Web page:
It’s one thing to make little plastic models of cool stuff using a cheap 3D printer (which can be had for a couple hundred dollars). It’s quite another to see an industrial machine producing sintered metal parts strong enough for the most demanding building site.

But whichever machine you’re looking at, the principle is the same. 3D printing, more properly known as additive manufacturing, is an exciting technology because it makes prototyping fast, cheap and good (a rare combination of these characteristics,) and it can even deliver production pieces for custom designs at an almost comically low price.

The way most of us understand 3D printers is almost certainly in terms of the ones you’d like to get for your children: those things which take nylon filament and turn it into trinkets and models. Check out this Chevrolet LS3 Camaro engine, to get an idea of what’s possible. The astounding model in the video was printed on a machine which costs just over $200 USD. 

Note that even these cheap devices can find a place in any manufacturer: think about your current prototyping process, how expensive it is and how long it takes to produce a prototype.

Now for the principle of 3D printing at scale. Check out vendor MarkForged’s Metal X printer, which combines metal (aluminium, steel, titanium) with nylon. It prints using common 3D printing practises and can in fact print the LS3 motor seen above, with patterns for this and a multitude of other objects available for free from Thingiverse.

When metal is the medium, there are a couple of additional steps after the print to complete the work: the object is first immersed in a solution to dissolve the nylon, then it is sintered to combine all the metal particles. The result is a precision object which, as you’ll see on the Metal X website, is up to 10 times less costly to produce than with a CNC machine.


Speaking of CNC machines, let’s look at the relative costings for setup. The Metal X (and bear in mind, MarkForged is not the only manufacturer of metal 3D printers) costs around $135,000 USD. I installed a CNC some time back which cost $75,000 USD, with another $40,000 USD for tooling and work holding.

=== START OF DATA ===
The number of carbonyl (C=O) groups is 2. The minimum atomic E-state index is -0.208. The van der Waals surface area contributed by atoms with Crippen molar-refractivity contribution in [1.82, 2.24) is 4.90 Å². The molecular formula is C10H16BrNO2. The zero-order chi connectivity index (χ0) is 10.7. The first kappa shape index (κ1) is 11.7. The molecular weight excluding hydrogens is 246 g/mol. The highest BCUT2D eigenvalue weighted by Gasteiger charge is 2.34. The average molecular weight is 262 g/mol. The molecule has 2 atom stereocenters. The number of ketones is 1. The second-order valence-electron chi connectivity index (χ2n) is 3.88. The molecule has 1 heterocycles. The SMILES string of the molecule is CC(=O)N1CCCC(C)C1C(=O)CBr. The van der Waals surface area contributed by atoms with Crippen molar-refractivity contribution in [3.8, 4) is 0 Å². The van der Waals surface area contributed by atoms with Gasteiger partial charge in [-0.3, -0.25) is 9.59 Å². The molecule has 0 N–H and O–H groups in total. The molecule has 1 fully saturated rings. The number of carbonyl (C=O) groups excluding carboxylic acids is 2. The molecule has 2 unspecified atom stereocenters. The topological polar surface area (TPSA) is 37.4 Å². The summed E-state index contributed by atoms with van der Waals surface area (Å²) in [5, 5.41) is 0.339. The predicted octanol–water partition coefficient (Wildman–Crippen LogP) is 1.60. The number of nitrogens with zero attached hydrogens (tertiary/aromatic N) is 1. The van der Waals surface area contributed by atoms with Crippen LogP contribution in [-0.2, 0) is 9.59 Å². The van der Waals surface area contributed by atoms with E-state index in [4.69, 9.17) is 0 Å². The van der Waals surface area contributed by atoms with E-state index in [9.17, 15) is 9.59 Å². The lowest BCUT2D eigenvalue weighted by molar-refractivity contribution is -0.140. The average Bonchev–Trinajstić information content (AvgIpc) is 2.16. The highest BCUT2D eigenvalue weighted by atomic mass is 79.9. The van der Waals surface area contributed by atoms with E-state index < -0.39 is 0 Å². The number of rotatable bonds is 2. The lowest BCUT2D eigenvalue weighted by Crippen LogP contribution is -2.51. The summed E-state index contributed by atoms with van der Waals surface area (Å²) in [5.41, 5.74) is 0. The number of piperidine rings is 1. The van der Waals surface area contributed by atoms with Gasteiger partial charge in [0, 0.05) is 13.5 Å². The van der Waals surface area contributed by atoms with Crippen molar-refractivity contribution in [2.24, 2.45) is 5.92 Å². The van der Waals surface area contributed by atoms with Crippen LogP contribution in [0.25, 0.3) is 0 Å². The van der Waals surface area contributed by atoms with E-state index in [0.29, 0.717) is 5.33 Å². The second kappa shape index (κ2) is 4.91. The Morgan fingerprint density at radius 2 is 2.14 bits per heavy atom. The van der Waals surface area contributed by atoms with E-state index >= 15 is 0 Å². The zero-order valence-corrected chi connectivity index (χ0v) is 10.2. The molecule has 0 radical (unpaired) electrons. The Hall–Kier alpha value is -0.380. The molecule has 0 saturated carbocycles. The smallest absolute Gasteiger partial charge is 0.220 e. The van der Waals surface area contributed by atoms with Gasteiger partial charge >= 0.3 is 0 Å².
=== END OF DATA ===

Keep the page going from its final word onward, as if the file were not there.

This makes the 3D printer comparable. But where 3D outstrips CNC is in the complexity of producing a viable output. For the CNC, you’re going to need highly skilled people and it is potentially dangerous. For the 3D, any desk jockey capable of driving a mouse will be able to produce just about any size or shape required.

If the penny hasn’t yet dropped, here’s why this is worth taking note of. For any custom sized windows or doors, you could just print it off. A production run of 1 using traditional methods would be so expensive as to be prohibitive; with a 3D printer, your customer can have it by tomorrow for a hundred dollars.

Especially as architectural customers look for unique designs and more choice, 3D printing offers the ability to cost-effectively meet that demand. Odd shapes, going around corners and far longer than traditional extrusion lengths? No problem.

And what about the fixings to keep those weird and wonderful windows in place? No need to worry; just print the fastenings directly after creating the frames themselves. It is a one stop shop for the detailed, complex and unusual. And because it is an ‘on demand’ delivery, there’s no problem with future requirements: a frame is destroyed in an accident or a storm rips the fixtures out? Print more.

In summary, it’s a great idea to get additive manufacturing on your radar. It could open exciting new avenues, where small batch runs can be produced at a very low cost for custom brackets, splice plates or corner splice plates. And just like the introduction of CNCs changed the industry, your specialists are likely to find plenty of other interesting ways to use this technology.

Here’s a detailed presentation of the capabilities of MarkForged’s Metal X.